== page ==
Cytochemical localization of Na+/K+-ATPase activity in cochlear strial marginal cells after various catecholamine administrations.Histol Histopathol. 2001 10; 16(4):1197-201.HH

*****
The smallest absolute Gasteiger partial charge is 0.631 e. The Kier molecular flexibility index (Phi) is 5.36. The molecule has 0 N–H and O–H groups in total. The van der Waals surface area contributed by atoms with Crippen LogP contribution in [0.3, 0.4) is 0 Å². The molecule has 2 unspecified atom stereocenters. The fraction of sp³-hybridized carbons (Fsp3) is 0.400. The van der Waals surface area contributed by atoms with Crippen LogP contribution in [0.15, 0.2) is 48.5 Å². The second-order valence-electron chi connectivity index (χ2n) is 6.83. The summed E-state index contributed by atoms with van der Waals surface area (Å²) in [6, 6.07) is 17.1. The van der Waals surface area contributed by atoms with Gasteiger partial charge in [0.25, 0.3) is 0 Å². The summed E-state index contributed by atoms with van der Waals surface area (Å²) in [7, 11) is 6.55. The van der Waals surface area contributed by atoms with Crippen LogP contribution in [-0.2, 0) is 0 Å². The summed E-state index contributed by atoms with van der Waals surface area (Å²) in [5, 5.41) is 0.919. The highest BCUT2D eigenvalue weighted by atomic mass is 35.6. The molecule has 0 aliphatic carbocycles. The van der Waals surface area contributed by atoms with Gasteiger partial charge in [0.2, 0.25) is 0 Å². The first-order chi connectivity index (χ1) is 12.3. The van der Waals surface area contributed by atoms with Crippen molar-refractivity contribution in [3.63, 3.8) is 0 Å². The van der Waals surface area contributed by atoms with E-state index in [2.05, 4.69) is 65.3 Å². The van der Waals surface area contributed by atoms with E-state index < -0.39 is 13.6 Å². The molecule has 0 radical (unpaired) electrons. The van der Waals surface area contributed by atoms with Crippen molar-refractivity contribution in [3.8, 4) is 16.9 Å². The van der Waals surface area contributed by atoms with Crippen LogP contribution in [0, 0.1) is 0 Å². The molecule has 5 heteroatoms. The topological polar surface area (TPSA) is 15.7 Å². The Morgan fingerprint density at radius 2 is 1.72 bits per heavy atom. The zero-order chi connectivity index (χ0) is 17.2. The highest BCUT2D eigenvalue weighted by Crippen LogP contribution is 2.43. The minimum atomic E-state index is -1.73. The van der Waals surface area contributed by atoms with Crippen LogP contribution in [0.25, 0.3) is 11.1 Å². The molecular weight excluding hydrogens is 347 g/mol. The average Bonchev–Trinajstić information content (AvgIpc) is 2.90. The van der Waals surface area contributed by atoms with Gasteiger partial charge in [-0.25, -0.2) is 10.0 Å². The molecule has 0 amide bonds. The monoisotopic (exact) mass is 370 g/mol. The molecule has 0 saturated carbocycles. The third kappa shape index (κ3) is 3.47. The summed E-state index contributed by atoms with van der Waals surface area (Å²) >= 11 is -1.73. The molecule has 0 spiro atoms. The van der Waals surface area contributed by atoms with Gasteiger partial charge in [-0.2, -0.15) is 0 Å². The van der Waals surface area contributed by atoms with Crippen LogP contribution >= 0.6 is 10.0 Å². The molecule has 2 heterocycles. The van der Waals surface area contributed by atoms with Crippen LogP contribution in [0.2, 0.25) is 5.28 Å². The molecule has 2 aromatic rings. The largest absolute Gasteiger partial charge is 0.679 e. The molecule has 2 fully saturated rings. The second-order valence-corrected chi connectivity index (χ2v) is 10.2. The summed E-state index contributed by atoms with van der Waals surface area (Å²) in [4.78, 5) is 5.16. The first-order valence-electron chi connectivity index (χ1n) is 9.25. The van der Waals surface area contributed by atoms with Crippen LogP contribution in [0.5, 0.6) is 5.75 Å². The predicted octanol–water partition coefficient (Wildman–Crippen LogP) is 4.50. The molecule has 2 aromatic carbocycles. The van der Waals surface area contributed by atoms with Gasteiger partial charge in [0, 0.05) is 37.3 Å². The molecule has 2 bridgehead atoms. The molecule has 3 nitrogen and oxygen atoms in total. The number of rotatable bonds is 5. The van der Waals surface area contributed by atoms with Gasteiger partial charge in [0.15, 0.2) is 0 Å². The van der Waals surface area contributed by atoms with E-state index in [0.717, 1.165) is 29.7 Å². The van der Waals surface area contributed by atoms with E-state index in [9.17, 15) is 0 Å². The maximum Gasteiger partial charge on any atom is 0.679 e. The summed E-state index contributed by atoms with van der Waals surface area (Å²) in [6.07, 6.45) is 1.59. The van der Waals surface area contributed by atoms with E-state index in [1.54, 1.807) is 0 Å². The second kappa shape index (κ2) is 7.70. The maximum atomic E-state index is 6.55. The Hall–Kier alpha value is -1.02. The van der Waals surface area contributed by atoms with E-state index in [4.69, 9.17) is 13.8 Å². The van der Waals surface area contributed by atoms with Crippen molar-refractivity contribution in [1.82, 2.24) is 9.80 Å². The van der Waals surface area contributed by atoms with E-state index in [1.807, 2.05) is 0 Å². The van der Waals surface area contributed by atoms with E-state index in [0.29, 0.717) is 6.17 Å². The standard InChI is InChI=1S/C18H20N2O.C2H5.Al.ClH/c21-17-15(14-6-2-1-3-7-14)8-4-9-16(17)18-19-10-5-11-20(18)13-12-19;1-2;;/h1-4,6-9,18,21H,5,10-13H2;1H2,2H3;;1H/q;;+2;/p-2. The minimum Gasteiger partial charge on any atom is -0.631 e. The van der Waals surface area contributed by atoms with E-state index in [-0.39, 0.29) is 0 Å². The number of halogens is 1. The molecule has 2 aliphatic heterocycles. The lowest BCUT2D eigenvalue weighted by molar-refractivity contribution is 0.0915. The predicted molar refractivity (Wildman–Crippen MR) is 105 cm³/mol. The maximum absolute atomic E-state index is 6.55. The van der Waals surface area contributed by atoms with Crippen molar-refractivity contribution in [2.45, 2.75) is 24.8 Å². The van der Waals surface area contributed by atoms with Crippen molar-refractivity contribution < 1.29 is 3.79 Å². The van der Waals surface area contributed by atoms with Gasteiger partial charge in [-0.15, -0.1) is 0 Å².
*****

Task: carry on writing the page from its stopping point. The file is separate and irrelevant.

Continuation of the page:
Sodium/potassium-activated adenosine triphosphatase (Na+/K+-ATPase) activity in the kidney and brain is high, and is regulated by catecholamines. Na+/K+-ATPase activity is also high in the basolateral infoldings of the strial marginal cells, where it aids in maintaining the characteristic electrolyte composition of the endolymph. To clarify the involvement of humoral control in strial function, particularly the role of catecholamines, the K+-dependent p-nitrophenylphosphatase (K+-NPPase) activity of strial marginal cells was investigated in guinea pigs using a cerium-based cytochemical method. The effects of reserpine, serotonin (5-HT), norepinephrine (NE), epinephrine (EP), both alone and in combination, were studied. High doses of reserpine cause depletion of sympathetic substances. Strial K+-NPPase activity was decreased after reserpine or dopamine treatment, and was increased after 5-HT, NE, and EP treatment. After reserpinization, repeated treatment with 5-HT, NE, or EP led to detectable strial enzyme activity. Thus, exogenous 5-HT, NE, and EP were able to restore strial K+-NPPase activity in the reserpine-treated animals. These results suggested that biogenic amines regulate strial K+-NPPase activity. Thus, the function of the stria vascularis may be regulated by the opposing actions of these catecholamines, and 5-HT.